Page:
WASHINGTON – The U.S. economy remains on solid footing. Real GDP was little changed in the first quarter of 2015, but forecasters are expecting robust growth over the remainder of the year. Although weak export demand continues to weigh on economic activity in this country, strong fundamentals should support a firm uptrend in domestic spending.
Based on as-yet limited source data, the Commerce Department estimated last week that real GDP increased at an annual rate of 0.2 percent in the first quarter of 2015 following a gain of 2.2 percent in the fourth quarter of 2014. Unusually harsh winter weather likely held back growth in several categories, including consumer spending, which rose at an annual rate of 1.9 percent, down from a pace of 4.4 percent in the previous quarter. In addition, residential investment growth slowed to 1.3 percent from 3.8 percent in the fourth quarter. Meanwhile, net exports subtracted 1.3 percentage points from GDP growth amid lackluster growth abroad. In addition, business fixed investment declined 3.4 percent on a plunge in mining investment associated with the substantial decline in oil prices since mid-2014. Government spending also declined in the first quarter as state and local expenditures fell for the first time in a year.
Labor market conditions continued to improve in the first quarter of 2015, albeit at a slower pace than in 2014, when the U.S. economy saw its strongest year of job growth since 1999. The economy added an average of 197,000 jobs per month in the first quarter, compared with average monthly gains of 260,000 in 2014. The unemployment rate was 5.5 percent in March, 1.1 percentage points lower than a year earlier. While most measures of labor force utilization are normalizing, they suggest, on the whole, that the labor market recovery remains incomplete. The long-term unemployment rate, at 1.6 percent, and the rate of involuntary part-time employment, at 4.3 percent, are still materially elevated relative to their pre-recession range. Although much of the decline in the labor force participation rate in recent years is related to the retirement of the baby boomers, the rate is below what would be expected in a fully healed labor market. The employment report for April 2015 will be released at the end of this week.
The housing sector continues to present a mixed picture. Homebuilding activity began the year on a disappointing note, as housing starts and residential building permits each fell below their late-2014 levels. However, bad weather appears to have held back construction in some parts of the country, leaving the sector poised for some rebound in the current quarter. Indeed, home builder confidence increased in April, nearly returning to the nine-year high reached last fall. Moreover, household formation has picked up and is expected to boost housing demand in the future, together with ongoing improvement in the labor market and still-favorable levels of affordability. Mortgage rates have continued to trend down, and home prices are now increasing at a moderate pace, down from the double-digit rates of appreciation seen in early 2014.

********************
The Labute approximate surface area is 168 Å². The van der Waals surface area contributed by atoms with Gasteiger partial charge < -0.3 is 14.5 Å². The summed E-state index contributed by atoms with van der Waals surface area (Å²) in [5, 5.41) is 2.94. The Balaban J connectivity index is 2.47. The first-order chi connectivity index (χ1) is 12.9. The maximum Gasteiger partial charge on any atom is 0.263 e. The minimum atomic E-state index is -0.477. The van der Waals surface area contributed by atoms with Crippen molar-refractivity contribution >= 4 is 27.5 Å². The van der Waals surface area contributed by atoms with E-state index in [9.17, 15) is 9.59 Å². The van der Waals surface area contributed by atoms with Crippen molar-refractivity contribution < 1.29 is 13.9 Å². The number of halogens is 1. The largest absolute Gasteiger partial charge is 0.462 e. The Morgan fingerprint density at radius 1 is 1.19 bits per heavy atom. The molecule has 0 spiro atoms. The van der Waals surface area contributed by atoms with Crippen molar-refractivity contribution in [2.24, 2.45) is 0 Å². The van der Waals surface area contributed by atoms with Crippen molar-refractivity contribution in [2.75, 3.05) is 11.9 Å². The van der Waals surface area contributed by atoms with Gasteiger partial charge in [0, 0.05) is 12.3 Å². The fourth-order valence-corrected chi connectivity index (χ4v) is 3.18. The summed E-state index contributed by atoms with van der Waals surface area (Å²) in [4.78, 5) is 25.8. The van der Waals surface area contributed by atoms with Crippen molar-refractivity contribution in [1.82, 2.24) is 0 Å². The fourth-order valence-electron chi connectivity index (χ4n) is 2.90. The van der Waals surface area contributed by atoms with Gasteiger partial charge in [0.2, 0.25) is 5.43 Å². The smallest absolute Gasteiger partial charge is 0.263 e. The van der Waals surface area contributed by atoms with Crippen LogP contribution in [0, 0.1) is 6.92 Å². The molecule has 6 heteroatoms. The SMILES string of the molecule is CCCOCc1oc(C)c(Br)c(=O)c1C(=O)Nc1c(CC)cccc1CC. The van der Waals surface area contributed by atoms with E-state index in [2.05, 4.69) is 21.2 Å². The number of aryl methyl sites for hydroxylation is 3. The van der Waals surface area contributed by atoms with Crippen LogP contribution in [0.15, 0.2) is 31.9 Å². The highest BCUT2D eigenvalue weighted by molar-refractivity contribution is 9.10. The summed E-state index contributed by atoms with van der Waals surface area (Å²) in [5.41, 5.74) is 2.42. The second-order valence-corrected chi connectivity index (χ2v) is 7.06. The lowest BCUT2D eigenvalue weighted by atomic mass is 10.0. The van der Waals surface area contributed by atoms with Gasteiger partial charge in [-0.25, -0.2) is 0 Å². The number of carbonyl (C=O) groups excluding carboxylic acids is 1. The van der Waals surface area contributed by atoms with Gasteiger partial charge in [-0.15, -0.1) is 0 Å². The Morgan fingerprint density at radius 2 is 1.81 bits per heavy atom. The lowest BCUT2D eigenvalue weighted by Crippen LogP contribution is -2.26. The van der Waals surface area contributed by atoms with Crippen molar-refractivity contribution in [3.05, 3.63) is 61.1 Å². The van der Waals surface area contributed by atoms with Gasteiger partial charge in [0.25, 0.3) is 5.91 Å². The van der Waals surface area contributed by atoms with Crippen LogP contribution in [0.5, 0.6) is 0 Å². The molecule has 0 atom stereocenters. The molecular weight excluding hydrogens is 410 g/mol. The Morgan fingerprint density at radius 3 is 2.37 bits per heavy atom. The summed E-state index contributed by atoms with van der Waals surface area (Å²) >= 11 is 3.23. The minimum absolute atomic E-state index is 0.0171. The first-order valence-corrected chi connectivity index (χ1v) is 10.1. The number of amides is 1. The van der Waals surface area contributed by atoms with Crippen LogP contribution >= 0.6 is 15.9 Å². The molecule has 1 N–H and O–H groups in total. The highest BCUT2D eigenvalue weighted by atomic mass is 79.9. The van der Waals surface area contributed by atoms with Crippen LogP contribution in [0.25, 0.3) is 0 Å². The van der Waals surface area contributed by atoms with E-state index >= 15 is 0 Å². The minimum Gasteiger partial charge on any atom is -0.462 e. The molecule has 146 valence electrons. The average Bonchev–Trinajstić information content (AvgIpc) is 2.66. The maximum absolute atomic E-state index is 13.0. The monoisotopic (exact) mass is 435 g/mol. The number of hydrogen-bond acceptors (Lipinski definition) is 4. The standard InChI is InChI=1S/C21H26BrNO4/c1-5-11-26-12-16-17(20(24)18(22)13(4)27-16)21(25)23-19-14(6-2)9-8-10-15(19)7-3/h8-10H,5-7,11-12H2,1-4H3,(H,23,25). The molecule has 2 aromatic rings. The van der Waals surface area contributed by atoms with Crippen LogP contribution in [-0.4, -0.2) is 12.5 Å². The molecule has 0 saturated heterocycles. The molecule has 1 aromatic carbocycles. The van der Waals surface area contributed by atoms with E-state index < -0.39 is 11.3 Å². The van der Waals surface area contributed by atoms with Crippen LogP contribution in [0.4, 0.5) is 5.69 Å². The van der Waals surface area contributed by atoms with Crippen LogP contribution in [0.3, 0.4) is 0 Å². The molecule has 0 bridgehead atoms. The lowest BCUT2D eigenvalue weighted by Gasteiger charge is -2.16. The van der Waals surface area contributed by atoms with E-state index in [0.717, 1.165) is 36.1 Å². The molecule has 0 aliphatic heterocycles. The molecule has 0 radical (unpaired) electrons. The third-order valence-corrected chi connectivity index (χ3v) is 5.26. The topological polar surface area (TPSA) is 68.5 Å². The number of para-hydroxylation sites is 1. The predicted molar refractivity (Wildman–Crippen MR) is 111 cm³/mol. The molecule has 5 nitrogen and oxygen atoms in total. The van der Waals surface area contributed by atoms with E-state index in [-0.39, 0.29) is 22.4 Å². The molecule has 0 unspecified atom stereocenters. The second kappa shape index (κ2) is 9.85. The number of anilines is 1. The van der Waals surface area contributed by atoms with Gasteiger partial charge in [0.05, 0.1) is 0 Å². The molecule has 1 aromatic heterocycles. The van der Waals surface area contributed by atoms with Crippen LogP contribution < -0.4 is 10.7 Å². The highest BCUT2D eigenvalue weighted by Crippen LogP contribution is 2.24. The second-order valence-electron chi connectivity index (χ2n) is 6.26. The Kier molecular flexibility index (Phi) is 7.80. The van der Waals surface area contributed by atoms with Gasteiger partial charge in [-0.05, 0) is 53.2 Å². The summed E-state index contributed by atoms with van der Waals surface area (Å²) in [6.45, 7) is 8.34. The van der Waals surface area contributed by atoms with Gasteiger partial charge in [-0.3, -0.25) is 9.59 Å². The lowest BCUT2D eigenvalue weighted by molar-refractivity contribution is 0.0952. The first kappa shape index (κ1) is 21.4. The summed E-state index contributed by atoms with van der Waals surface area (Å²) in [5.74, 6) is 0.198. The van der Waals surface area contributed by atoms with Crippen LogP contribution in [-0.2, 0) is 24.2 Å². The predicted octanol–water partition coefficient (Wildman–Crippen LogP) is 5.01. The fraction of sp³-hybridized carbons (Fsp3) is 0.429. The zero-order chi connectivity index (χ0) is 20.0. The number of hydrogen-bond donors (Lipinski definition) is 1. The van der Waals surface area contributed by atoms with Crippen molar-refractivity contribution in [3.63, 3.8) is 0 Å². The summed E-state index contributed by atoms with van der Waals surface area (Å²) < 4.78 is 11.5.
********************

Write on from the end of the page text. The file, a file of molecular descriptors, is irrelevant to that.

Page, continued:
Energy prices have risen somewhat in recent weeks but have reversed only a small portion of the large decline between mid-2014 and January 2015. The one-month futures price of West Texas Intermediate crude oil is currently trading around $59 per barrel, up about $10 over the past month but $41 lower than a year ago. Retail gasoline prices have risen roughly 50 cents over the last three months but are still relatively low; the U.S. average retail price of regular gas currently stands at $2.57 per gallon, about $1.14 lower than a year ago. The declines in energy prices have left consumers with more discretionary income to spend, although the resulting boost to demand has been partly offset by a decline in energy sector investment and employment.
Energy and import price declines have held inflation down over the past year. During the year that ended in March, the consumer price index fell 0.1 percent, compared with a 1.5 percent rise in the year-earlier period. Core consumer prices (excluding food and energy) rose 1.8 percent over this period, accelerating slightly from the 1.7 percent year-earlier pace. Core services price inflation continues to run at a moderate pace, while core goods price inflation has recently slipped into negative territory. Labor market slack continues to weigh on growth in worker compensation, but some pick-up is occurring—over the year ending in March, growth in the Employment Cost Index for private-industry workers accelerated to 2.8 percent. While this gain was the largest in nearly seven years, it remained below the 3½ percent average annual pace recorded in the decade prior to the recession.
Even including the tepid gain in GDP in the first quarter, the U.S. economy has expanded at an above-trend annual pace of 3 percent during the past four quarters. The underpinnings of growth remain favorable, and GDP growth is expected to rebound in the months ahead as many of the factors that restrained demand in the first quarter disappear or begin to recede. Consumer confidence is near an eight-year high, and improvements in labor market conditions continue to boost incomes. Household balance sheets are also in much better shape than they were a few years ago because of growth in home prices and equity prices as well as considerable progress in deleveraging. Fiscal policy is no longer a large drag on economic activity, and inflation is low and stable. As a result of these and other favorable fundamentals, a consensus of private forecasters is projecting a rebound in growth to an annual rate of 3.3 percent in the second quarter and roughly 3 percent over the second half of 2015.